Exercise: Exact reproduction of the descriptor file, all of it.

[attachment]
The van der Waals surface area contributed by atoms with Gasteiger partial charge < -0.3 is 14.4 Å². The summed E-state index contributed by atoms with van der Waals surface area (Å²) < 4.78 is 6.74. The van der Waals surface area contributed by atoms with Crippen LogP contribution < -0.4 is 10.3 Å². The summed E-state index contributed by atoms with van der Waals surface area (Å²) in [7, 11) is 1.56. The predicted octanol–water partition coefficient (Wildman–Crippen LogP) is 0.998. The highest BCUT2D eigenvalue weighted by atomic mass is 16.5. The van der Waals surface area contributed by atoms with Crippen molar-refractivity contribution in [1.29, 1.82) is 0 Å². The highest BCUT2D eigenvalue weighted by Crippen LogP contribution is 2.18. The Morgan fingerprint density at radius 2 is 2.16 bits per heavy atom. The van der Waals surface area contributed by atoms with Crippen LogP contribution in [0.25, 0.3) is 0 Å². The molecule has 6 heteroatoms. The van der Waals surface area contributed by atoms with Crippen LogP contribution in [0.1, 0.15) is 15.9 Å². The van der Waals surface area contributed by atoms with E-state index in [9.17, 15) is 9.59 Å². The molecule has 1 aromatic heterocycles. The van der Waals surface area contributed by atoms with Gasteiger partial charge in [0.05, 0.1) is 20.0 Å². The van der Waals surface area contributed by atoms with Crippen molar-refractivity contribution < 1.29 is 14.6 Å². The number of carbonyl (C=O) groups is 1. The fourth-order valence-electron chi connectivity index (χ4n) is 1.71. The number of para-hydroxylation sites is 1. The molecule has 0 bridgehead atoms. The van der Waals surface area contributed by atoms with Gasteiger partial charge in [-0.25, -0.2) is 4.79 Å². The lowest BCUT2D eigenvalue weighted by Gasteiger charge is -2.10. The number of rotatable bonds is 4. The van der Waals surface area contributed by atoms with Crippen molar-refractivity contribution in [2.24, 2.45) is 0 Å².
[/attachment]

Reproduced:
The van der Waals surface area contributed by atoms with Gasteiger partial charge < -0.3 is 14.4 Å². The summed E-state index contributed by atoms with van der Waals surface area (Å²) < 4.78 is 6.74. The van der Waals surface area contributed by atoms with Crippen LogP contribution < -0.4 is 10.3 Å². The summed E-state index contributed by atoms with van der Waals surface area (Å²) in [7, 11) is 1.56. The predicted octanol–water partition coefficient (Wildman–Crippen LogP) is 0.998. The highest BCUT2D eigenvalue weighted by atomic mass is 16.5. The van der Waals surface area contributed by atoms with Crippen molar-refractivity contribution in [1.29, 1.82) is 0 Å². The highest BCUT2D eigenvalue weighted by Crippen LogP contribution is 2.18. The Morgan fingerprint density at radius 2 is 2.16 bits per heavy atom. The van der Waals surface area contributed by atoms with Crippen LogP contribution in [0.25, 0.3) is 0 Å². The molecule has 6 heteroatoms. The van der Waals surface area contributed by atoms with Crippen LogP contribution in [0.1, 0.15) is 15.9 Å². The van der Waals surface area contributed by atoms with E-state index in [9.17, 15) is 9.59 Å². The molecule has 1 aromatic heterocycles. The van der Waals surface area contributed by atoms with Gasteiger partial charge in [0.05, 0.1) is 20.0 Å². The van der Waals surface area contributed by atoms with Crippen molar-refractivity contribution < 1.29 is 14.6 Å². The number of carbonyl (C=O) groups is 1. The fourth-order valence-electron chi connectivity index (χ4n) is 1.71. The number of para-hydroxylation sites is 1. The molecule has 0 bridgehead atoms. The van der Waals surface area contributed by atoms with Gasteiger partial charge in [-0.25, -0.2) is 4.79 Å². The lowest BCUT2D eigenvalue weighted by Gasteiger charge is -2.10. The number of rotatable bonds is 4. The van der Waals surface area contributed by atoms with Crippen molar-refractivity contribution in [2.24, 2.45) is 0 Å².